Leeds United: Byram, Poleon & Dawson Can Be Backbone Of Prem Return

It’s been said on many occasions that while the rest of the club was in free fall, Leeds’ Thorpe Arch academy stayed productive...
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It’s been said on many occasions that while the rest of the club was in free fall, Leeds’ Thorpe Arch academy stayed productive...

Sam-Byram

The truth about Leeds United’s senior squad was summed up pretty succinctly by our 1-0 loss to QPR. Leeds won’t go be in a relegation scrap by any means, but we don’t have the best squad in the division, or even the fourth best. This is not a criticism of our players’ commitment, or even our style of play, just an acceptance of reality. Paul Green is not as good as Joey Barton and Luke Varney is not Troy Deeney. However, Leeds do have one thing that sets us apart from every other Championship Club, and even some in the Premier League, which is the quality of our youth setup.

It’s been said on many occasions that while the rest of the club was in free fall, Leeds’ Thorpe Arch academy stayed productive, spawning future England Internationals Aaron Lennon and James Milner, and Premier League regulars like Jonny Howson and Fabian Delph. The current crop however, is probably the best we’ve had since the Ridsdale era, with Richard Naylor leading the U18 team to a league title last year and securing it in style by defeating Nottingham Forest 7-2 in March. This was an incredible achievement whichever way you spin it, but it was made all the more impressive by the fact that youngsters Byram and Poleon were in the first team and out on loan respectively, and did not feature.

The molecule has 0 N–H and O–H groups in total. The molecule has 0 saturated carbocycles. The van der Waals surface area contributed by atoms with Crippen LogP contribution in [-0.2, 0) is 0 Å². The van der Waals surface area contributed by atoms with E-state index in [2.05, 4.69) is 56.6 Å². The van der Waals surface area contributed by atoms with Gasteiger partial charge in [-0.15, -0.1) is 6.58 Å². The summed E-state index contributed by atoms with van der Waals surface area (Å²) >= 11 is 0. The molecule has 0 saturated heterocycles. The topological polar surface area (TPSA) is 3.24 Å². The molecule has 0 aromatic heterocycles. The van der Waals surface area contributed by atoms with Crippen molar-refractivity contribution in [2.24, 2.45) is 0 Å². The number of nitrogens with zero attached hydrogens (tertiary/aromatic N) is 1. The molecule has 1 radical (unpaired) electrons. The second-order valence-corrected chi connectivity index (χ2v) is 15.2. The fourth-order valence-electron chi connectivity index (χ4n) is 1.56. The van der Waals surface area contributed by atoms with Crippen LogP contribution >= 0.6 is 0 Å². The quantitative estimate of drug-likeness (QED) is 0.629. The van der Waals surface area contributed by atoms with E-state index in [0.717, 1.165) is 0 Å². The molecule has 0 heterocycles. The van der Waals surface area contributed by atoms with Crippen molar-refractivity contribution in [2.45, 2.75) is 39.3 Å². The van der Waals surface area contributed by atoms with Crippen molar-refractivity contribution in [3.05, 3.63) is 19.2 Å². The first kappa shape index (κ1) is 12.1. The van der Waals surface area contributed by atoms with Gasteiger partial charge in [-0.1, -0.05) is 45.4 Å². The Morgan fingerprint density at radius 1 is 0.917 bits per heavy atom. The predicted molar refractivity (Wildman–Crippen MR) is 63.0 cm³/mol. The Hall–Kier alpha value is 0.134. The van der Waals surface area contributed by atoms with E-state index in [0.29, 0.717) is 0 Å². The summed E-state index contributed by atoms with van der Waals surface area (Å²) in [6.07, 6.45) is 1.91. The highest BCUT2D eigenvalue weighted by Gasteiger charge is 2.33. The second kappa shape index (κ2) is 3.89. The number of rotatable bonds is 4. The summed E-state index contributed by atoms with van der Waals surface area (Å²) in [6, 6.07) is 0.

Byram is still the outstanding player of his age group of course, and Mcdermott was quoted in a recent BBC interview as saying the player can play any position on the pitch, an attribute he said reminded him of Steven Gerrard. Skeptics might suggest that he is being a bit insincere here, given Brian’s job is to big up the players at his disposable (although no one told Colin this). Nonetheless, you would assume that he sees something quite special in the youngster to place such heavy expectations on him.

Byram is by no means the only future star on the books however. Potentially just as good is Alex Mowatt, a creative centre-mid with physical presence who captained the U18 squad during their run to the League title. Mowatt recently made his debut for the first team in a League Cup tie against Doncaster in August, and was arguably the best player on the pitch as Leeds won 3-0 against a fellow Championship club. Like Byram before him, observers noted Mowatt’s maturity and good decision making skills, despite his lack of top level experience.

Another obvious pick from Leeds’ current crop of youngsters is Wales U21 international Chris Dawson, who made his first team League debut at the end of last season. A diminuitive, tricky Attacking Midfielder  whose preferred position is behind the striker, Dawson seems tailor made for the modern game. Neil Warnock certainly thought as much, comparing the player to former Leeds favourite ‘Johnny Giles’ in terms of his style of play.